Starting a new life: Sperm PLC-zeta mobilizes the Ca2+signal that induces egg activation and embryo development
Cell Signalling Laboratory, WHRI, Institute of Molecular and Experimental Medicine, Cardiff University School of Medicine, Cardiff, UK.BioEssays (Impact Factor: 4.73). 11/2011; 34(2):126-34. DOI: 10.1002/bies.201100127
We have discovered that a single sperm protein, phospholipase C-zeta (PLCζ), can stimulate intracellular Ca(2+) signalling in the unfertilized oocyte ('egg') culminating in the initiation of embryonic development. Upon fertilization by a spermatozoon, the earliest observed signalling event in the dormant egg is a large, transient increase in free Ca(2+) concentration. The fertilized egg responds to the intracellular Ca(2+) rise by completing meiosis. In mammalian eggs, the Ca(2+) signal is delivered as a train of long-lasting cytoplasmic Ca(2+) oscillations that begin soon after gamete fusion and persist beyond the completion of meiosis. Sperm PLCζ effects Ca(2+) release from egg intracellular stores by hydrolyzing the membrane lipid PIP(2) and consequent stimulation of the inositol 1,4,5-trisphosphate (InsP(3) ) receptor Ca(2+) -signalling pathway, leading to egg activation and early embryogenesis. Recent advances have refined our understanding of how PLCζ induces Ca(2+) oscillations in the egg and also suggest its potential dysfunction as a cause of male infertility.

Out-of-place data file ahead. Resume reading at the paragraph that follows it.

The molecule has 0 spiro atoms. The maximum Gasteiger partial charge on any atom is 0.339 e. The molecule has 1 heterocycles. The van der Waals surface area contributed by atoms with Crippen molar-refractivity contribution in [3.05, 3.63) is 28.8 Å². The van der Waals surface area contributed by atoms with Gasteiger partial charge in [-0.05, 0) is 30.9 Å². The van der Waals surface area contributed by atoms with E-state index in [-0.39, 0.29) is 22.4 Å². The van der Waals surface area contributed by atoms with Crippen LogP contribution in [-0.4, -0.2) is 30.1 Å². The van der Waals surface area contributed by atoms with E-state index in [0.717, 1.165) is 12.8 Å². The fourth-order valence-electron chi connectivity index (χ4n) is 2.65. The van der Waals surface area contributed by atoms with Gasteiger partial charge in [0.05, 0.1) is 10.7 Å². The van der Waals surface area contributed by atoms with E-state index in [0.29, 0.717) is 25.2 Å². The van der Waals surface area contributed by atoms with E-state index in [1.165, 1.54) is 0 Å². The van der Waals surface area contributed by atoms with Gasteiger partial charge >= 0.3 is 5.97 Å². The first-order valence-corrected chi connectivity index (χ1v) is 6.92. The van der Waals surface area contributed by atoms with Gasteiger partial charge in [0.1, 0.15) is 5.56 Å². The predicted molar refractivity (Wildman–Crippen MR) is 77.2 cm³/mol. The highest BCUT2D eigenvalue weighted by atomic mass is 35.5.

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- "PLCz exhibits highest homology with phospholipase C delta 1 (PLCd1), and a significant amount of research elucidating the regulation of PLCz function in the oocyte has been based upon our structural knowledge of PLCd1 (Saunders et al., 2002; Nomikos et al., 2013). Each characteristic PLC protein domain plays an important role in the release of Ca 2þ but in contrast to other PLC isoforms, PLCz does not possess a pleckstrin homology (PH) domain localised at the N-terminus (Saunders et al., 2002; Nomikos et al., 2012). Indeed, the PH domain of PLCd1 has been proven to mediate the hydrolysis of its substrate, phosphatidylinositol 4,5-biphosphate (PIP 2 ), in the plasma membrane to initiate cell signalling (Lomasney et al., 1996), and it was not clear until recently how PLCz interacted with PIP 2 in order to exert function. "